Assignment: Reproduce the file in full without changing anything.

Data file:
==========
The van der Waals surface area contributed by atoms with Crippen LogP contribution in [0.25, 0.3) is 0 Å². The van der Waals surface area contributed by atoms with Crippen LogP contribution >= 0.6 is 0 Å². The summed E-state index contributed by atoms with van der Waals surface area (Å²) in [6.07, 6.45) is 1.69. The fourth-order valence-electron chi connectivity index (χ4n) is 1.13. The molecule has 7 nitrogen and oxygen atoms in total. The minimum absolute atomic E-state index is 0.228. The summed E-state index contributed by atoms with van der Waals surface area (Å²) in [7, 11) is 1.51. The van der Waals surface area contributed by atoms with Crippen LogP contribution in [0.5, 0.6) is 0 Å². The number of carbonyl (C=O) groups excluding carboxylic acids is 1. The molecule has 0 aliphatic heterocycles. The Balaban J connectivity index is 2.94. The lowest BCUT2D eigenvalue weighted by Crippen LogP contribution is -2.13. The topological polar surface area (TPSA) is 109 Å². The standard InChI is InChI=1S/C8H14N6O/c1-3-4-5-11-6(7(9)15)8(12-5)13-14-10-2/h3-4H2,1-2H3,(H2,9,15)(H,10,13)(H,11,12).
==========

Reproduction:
The van der Waals surface area contributed by atoms with Crippen LogP contribution in [0.25, 0.3) is 0 Å². The van der Waals surface area contributed by atoms with Crippen LogP contribution >= 0.6 is 0 Å². The summed E-state index contributed by atoms with van der Waals surface area (Å²) in [6.07, 6.45) is 1.69. The fourth-order valence-electron chi connectivity index (χ4n) is 1.13. The molecule has 7 nitrogen and oxygen atoms in total. The minimum absolute atomic E-state index is 0.228. The summed E-state index contributed by atoms with van der Waals surface area (Å²) in [7, 11) is 1.51. The van der Waals surface area contributed by atoms with Crippen LogP contribution in [0.5, 0.6) is 0 Å². The number of carbonyl (C=O) groups excluding carboxylic acids is 1. The molecule has 0 aliphatic heterocycles. The Balaban J connectivity index is 2.94. The lowest BCUT2D eigenvalue weighted by Crippen LogP contribution is -2.13. The topological polar surface area (TPSA) is 109 Å². The standard InChI is InChI=1S/C8H14N6O/c1-3-4-5-11-6(7(9)15)8(12-5)13-14-10-2/h3-4H2,1-2H3,(H2,9,15)(H,10,13)(H,11,12).